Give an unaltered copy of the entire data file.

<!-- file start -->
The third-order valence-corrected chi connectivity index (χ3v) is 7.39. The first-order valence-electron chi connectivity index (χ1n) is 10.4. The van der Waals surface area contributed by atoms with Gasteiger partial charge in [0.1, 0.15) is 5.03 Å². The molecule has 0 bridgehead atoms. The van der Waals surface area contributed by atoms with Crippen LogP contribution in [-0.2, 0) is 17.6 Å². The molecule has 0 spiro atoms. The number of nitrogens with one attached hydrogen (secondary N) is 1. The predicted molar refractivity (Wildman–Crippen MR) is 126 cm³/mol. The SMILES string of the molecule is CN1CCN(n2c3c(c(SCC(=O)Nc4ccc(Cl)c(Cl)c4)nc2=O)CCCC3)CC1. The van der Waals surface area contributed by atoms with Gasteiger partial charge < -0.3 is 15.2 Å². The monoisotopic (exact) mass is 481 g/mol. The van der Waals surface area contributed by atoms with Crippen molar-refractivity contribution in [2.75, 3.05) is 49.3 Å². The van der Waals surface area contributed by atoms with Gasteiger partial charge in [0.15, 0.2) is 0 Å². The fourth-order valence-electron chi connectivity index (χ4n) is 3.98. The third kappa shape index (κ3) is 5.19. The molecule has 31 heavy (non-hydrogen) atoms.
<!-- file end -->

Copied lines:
The third-order valence-corrected chi connectivity index (χ3v) is 7.39. The first-order valence-electron chi connectivity index (χ1n) is 10.4. The van der Waals surface area contributed by atoms with Gasteiger partial charge in [0.1, 0.15) is 5.03 Å². The molecule has 0 bridgehead atoms. The van der Waals surface area contributed by atoms with Crippen LogP contribution in [-0.2, 0) is 17.6 Å². The molecule has 0 spiro atoms. The number of nitrogens with one attached hydrogen (secondary N) is 1. The predicted molar refractivity (Wildman–Crippen MR) is 126 cm³/mol. The SMILES string of the molecule is CN1CCN(n2c3c(c(SCC(=O)Nc4ccc(Cl)c(Cl)c4)nc2=O)CCCC3)CC1. The van der Waals surface area contributed by atoms with Gasteiger partial charge < -0.3 is 15.2 Å². The monoisotopic (exact) mass is 481 g/mol. The van der Waals surface area contributed by atoms with Crippen molar-refractivity contribution in [2.75, 3.05) is 49.3 Å². The van der Waals surface area contributed by atoms with Gasteiger partial charge in [0.15, 0.2) is 0 Å². The fourth-order valence-electron chi connectivity index (χ4n) is 3.98. The third kappa shape index (κ3) is 5.19. The molecule has 31 heavy (non-hydrogen) atoms.